There are umpteen resources available for a student to seek help from if he/she is clear on what s/he wants.

Personal contacts, professors, and college seniors are good starting points. It may not only help you decide your area of interest better but may also provide you with initial pointers to the direction in which you should proceed.

Internship portals like are also a good place to keep you updated on the relevant internship opportunities.

Company websites, newspaper articles, and LinkedIn are great sources of information these days and you should not be afraid to write emails to or call up people whom you do not know asking for help.

Illustration: Uttam Ghosh

4. Avoid mass emailing

Last updated on: April 10, 2012 07:04 IST

Every employer, HR manager hates to get emails which are so obviously copy pasted everywhere.

Sending a 1000 emails a day is not going to prove fruitful if your emails do not give an impression of your seriousness about the position.

Follow basic email etiquettes such as keeping it short and specific, avoiding use of SMS language or all small case words, proper salutation and thanking, appropriate and leading subject, and adding your details in your email signature.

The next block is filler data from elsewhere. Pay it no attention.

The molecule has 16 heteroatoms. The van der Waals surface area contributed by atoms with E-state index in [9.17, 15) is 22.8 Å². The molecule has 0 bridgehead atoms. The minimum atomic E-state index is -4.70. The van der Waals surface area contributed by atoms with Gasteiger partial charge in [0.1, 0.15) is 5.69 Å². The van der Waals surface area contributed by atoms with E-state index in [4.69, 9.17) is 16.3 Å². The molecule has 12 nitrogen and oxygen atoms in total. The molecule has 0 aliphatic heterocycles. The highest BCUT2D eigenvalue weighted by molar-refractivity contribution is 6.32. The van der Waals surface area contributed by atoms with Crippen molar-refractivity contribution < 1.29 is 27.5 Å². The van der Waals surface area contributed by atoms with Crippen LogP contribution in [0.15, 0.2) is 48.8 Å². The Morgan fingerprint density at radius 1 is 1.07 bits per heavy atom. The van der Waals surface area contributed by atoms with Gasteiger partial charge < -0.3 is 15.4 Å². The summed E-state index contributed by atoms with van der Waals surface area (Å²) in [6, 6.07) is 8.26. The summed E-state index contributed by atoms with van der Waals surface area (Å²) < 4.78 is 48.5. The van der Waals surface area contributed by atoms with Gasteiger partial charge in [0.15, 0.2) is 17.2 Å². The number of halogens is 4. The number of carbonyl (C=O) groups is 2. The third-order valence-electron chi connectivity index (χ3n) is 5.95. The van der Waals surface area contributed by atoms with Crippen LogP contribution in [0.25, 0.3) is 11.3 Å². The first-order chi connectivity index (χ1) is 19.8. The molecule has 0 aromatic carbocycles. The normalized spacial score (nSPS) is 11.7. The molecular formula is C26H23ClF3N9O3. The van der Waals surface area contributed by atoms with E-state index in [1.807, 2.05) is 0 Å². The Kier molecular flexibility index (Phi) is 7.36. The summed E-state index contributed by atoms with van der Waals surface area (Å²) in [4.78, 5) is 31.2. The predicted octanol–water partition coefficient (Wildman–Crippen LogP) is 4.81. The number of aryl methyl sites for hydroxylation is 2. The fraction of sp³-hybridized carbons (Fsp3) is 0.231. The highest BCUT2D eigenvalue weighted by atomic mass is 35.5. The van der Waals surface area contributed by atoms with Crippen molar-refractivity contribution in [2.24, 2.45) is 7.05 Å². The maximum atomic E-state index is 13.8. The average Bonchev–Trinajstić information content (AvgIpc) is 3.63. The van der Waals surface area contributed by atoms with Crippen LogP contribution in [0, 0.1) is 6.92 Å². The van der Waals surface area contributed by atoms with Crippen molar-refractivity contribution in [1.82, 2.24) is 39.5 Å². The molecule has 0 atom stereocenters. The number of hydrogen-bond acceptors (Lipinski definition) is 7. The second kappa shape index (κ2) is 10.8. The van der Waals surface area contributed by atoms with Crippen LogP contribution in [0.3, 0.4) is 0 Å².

A well drafted email goes a long way in ensuring that you get a timely response.

Illustration: Uttam Ghosh

5. Prepare specific, to the point, cover letter

Last updated on: April 10, 2012 07:04 IST

This is a place where even the best of the students flounder at times, it is NOT ok to have one cover letter and attaching it in every internship application by just changing the name of the company or person.

Your cover letter should be specific to the role that you are applying to and briefly explain why you are interested in that particular role and any relevant prior experience or skill set that you may have.

Also avoid general verbiage on how you are a hardworking, sincere, with team spirit, ambitious, intelligent, passionate, broad minded, detail oriented, knowledge seeking person (who isn't in absence of clear evidence?).